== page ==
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America's Parallel (review)

America's Parallel (review) 108BOOK REVIEWS America's Parallel, by Michael C. Sandusky. Alexandria, Virginia: Old Dominion Press, 1983. Illustrated with cartoons, photographs, and maps, xxiv, 420 pp. $19.95. The roots of the Korean tragedy can be traced to the partition of the Korean peninsula in 1945, for this partition led to the emergence of two ideologically polarized states, which within a few years became embroiled in a fratricidal civil war. That three-year conflict not only devastated the peninsula, inflicted millions of casualties on the Korean people, and sowed seeds of mutual distrust and enmity that have continued to bear fruit to this day, it also exacted a heavy price from the United States, China, and other nations in terms of lives, treasures, and opportunities lost. The inconclusiveness with which the conflict was brought to an end, the emergence of an entangling network of military alliances involving major powers, and the persistence of tensions in the peninsula mean that the consequences of the Korean partition have yet to be liquidated. All this underscores the importance of asking anew why and how the partition came about. Michael C. Sandusky, a senior civilian executive in the U.S. Department of the Army with many years of http://www.deepdyve.com/assets/images/DeepDyve-Logo-lg.png Korean Studies University of Hawai'I Press

America's Parallel (review)

Korean Studies , Volume 8 (1) – Mar 30, 1984

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Publisher
University of Hawai'I Press
Copyright
Copyright © University of Hawai'I Press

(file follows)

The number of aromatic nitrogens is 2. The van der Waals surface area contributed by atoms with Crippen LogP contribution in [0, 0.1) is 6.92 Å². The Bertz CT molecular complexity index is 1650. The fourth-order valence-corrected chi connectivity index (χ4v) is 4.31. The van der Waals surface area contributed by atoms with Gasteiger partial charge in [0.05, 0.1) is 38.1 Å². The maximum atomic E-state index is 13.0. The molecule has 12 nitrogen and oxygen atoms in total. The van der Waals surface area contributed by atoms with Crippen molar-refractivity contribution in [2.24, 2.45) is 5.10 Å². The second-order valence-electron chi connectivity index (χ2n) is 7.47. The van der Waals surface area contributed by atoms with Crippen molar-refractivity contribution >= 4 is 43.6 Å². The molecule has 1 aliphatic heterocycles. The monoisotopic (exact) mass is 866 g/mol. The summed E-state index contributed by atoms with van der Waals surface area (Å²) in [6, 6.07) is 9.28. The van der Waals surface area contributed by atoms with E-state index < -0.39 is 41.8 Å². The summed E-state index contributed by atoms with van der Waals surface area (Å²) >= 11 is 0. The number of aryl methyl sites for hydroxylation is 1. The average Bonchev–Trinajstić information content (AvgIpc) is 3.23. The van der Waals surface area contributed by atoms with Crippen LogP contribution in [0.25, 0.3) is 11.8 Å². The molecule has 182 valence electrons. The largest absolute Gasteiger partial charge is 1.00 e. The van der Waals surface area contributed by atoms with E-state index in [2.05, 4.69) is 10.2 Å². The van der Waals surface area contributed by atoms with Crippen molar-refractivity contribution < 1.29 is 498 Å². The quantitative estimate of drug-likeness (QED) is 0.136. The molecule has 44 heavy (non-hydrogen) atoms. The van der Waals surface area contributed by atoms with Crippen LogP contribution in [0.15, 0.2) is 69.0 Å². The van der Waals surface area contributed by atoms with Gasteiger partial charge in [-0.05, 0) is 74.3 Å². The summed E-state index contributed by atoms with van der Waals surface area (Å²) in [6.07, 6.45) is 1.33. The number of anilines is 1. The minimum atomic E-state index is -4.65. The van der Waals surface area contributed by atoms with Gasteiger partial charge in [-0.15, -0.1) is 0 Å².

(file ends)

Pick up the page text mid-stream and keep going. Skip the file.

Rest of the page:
ISSN
1529-1529
Publisher site
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Abstract

108BOOK REVIEWS America's Parallel, by Michael C. Sandusky. Alexandria, Virginia: Old Dominion Press, 1983. Illustrated with cartoons, photographs, and maps, xxiv, 420 pp. $19.95. The roots of the Korean tragedy can be traced to the partition of the Korean peninsula in 1945, for this partition led to the emergence of two ideologically polarized states, which within a few years became embroiled in a fratricidal civil war. That three-year conflict not only devastated the peninsula, inflicted millions of casualties on the Korean people, and sowed seeds of mutual distrust and enmity that have continued to bear fruit to this day, it also exacted a heavy price from the United States, China, and other nations in terms of lives, treasures, and opportunities lost. The inconclusiveness with which the conflict was brought to an end, the emergence of an entangling network of military alliances involving major powers, and the persistence of tensions in the peninsula mean that the consequences of the Korean partition have yet to be liquidated. All this underscores the importance of asking anew why and how the partition came about. Michael C. Sandusky, a senior civilian executive in the U.S. Department of the Army with many years of

Journal

Korean StudiesUniversity of Hawai'I Press

Published: Mar 30, 1984

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